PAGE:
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Tax avoidance and tax evasion

 

The distinction between tax avoidance and tax evasion is well established by case law. The leading case is IRC v Duke of Westminister [1936] AC 1. The basic principle is that every person can arrange his affairs lawfully so as to reduce his tax payable. Some people called this "form over substance" --- that is to say it is the "form" of the arrangements done that should be based for determining the tax payable, and not the "substance" of the transactions should be taxed. This basic principle lays the legal foundation for tax planning (sometimes it is called tax mitigation or tax avoidance). 

 

Given the aforesaid principle, if a taxpayer arranges his affairs in such a way that they do not fall within any of the charging provisions of the tax law, he will pay no tax at all. As more and more people are using blatant schemes to avoid tax, the courts have introduced another tax principle, namely the fiscal-nullity principle, in a number of court cases. The leading ones are W T Ramsay Ltd. v IRC and Furniss v Dawson.  However, It is widely believed that the fiscal-nullity principle does not play a role in charging taxes under Inland Revenue Ordinance. This is because the courts say the fiscal nullity or Ramsay principle only applies where no specific anti-avoidance provisions are provided in the relevant tax law. As there are a number of anti-avoidance provisions stipulated in Inland Revenue Ordinance, the fiscal nullity principle is likely inapplicable. But caution: it can apply to Stamp Duty as the law concerned do not contain anti-avoidance provisions.

 

Although tax avoidance is undesirable to the Revenue or immoral to some people including judges, it does not constitute a criminal offence. On the other hand, if the taxpayer reduces his tax payable by cheating the Revenue with false information or lies --- for example he claims an expense which does not exist at all or he omits to disclose a taxable income --- he will be guilty of tax evasion. Tax evasion is a crime that can render the taxpayer to very heavy penalties including imprisonment.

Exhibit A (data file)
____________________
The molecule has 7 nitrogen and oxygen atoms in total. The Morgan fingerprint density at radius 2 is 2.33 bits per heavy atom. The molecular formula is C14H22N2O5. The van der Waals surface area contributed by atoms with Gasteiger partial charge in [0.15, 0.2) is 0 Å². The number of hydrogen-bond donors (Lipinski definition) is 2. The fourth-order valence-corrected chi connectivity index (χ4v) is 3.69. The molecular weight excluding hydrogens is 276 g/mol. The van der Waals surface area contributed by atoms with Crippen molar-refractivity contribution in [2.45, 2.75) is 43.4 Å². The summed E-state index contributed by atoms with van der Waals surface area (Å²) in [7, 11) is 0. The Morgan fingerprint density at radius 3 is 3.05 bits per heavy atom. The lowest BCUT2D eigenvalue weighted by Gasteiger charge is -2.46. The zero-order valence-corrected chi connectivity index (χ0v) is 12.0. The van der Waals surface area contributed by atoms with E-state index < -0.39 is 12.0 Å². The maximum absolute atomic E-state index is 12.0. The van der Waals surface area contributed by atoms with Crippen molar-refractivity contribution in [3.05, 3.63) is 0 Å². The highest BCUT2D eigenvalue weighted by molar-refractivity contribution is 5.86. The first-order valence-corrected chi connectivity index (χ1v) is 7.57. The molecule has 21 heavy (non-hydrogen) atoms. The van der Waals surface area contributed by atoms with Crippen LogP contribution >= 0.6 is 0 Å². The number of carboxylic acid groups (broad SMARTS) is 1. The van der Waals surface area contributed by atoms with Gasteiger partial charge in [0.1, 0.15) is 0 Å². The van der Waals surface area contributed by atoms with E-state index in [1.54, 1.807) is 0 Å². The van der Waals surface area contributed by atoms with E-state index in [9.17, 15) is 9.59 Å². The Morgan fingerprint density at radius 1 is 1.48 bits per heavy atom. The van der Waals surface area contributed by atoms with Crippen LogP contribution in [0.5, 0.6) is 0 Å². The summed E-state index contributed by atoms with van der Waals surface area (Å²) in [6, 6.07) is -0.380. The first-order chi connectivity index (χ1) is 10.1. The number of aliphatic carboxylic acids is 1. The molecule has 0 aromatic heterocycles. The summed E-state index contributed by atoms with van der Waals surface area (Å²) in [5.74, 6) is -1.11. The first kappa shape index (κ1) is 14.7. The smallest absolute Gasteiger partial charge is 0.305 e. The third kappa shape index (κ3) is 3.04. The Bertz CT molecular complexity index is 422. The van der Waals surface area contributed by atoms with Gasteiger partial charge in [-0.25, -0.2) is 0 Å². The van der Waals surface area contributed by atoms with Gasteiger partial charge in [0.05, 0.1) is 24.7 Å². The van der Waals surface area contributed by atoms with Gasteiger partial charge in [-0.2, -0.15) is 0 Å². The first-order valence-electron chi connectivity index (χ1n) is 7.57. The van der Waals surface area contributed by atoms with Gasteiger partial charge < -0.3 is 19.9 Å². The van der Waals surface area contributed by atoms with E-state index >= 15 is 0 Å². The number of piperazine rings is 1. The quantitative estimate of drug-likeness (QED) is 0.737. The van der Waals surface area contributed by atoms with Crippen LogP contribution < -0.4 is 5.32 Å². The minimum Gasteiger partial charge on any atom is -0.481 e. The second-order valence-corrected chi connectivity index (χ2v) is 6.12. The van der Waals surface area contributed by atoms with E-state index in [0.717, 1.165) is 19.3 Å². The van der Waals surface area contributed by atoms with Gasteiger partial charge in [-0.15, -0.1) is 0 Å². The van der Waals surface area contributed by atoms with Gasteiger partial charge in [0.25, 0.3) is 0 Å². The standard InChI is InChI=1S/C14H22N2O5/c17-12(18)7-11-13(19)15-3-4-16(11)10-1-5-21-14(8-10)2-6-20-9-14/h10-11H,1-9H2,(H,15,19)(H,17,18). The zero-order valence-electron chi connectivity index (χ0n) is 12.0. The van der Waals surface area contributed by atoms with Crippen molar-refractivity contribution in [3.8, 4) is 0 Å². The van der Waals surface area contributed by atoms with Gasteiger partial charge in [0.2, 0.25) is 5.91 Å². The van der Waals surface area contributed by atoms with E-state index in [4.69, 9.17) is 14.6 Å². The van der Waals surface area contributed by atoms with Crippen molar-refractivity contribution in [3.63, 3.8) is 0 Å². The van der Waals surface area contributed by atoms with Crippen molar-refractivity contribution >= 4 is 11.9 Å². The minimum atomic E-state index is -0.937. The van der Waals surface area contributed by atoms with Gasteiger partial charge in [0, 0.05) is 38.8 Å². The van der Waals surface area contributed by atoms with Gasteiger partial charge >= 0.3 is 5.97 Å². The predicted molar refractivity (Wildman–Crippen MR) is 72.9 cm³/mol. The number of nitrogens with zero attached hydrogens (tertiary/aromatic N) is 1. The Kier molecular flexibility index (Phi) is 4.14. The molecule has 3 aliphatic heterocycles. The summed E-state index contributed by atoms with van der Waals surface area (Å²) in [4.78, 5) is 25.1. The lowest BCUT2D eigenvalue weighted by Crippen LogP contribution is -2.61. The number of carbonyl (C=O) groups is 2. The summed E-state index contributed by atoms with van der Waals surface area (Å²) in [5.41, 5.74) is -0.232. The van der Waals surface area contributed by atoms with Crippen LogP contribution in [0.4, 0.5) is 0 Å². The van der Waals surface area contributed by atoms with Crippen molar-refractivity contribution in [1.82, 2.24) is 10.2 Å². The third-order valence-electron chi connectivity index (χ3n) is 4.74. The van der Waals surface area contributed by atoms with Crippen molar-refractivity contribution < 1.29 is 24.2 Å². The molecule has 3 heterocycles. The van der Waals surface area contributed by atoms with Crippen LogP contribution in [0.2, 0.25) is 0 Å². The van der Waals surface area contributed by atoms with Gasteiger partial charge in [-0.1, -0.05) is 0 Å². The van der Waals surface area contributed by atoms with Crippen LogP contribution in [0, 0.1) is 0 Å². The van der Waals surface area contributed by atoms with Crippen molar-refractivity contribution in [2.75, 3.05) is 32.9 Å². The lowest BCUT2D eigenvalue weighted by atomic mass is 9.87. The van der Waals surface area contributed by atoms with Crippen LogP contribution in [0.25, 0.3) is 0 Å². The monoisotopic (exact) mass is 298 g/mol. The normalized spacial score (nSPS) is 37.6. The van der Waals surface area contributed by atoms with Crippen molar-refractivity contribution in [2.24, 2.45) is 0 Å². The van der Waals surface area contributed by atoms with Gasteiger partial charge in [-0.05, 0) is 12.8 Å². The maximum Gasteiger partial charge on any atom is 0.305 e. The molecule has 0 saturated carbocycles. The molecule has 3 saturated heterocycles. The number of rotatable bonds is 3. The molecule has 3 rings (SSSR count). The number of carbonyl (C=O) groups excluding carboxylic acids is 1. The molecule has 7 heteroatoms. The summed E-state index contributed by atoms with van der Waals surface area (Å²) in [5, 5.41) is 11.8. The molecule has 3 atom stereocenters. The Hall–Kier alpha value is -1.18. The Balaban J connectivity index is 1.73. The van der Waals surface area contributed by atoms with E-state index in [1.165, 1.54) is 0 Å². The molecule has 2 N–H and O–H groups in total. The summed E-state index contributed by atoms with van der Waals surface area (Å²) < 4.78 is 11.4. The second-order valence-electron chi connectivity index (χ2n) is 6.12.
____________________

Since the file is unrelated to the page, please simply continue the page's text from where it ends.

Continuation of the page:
At times, the Revenue sees tax avoidance versus evasion differently from the taxpayer and his tax advisers. And that's why  many tax avoidance cases end up in courts. Sometimes, the courts find that the scheme works and let go the taxpayer. But in some other cases, the courts rule in favor of the Revenue, declaring the scheme a sham.

 

From time to time, the Revenue warns that there is no one hard and fast rule to distinguish a tax evasion from a tax avoidance. Nevertheless, it points out that in general transactions that are artificial or fictitious are likely liable to penalized. As regards Section 61A cases, the IRD's usual stance is that those schemes that are not properly structured, or not adequately supported by evidence or not genuinely effected --- can constitute a tax evasion. It also says that a transaction executed as part of an arrangement is real may not make that the total arrangement real or legal.

 

A blatant and ineffective tax avoidance scheme can give rise to a criminal prosecution: Click here for more

 

From my experience, the distinction between tax avoidance and tax evasion is not clear. All cases fall somewhere in a continuous spectrum from full honest disclosure to fraudulent concealment. There are a lot of disputes from time to time between the taxpayer and the Revenue as to where the case lies in the spectrum. If the Revenue opines that the case is a fraudulent tax evasion, then criminal prosecution will be taken against the taxpayer, and if the prosecution is convicted, the sentence may be imprisonment plus heavy monetary fine.

 

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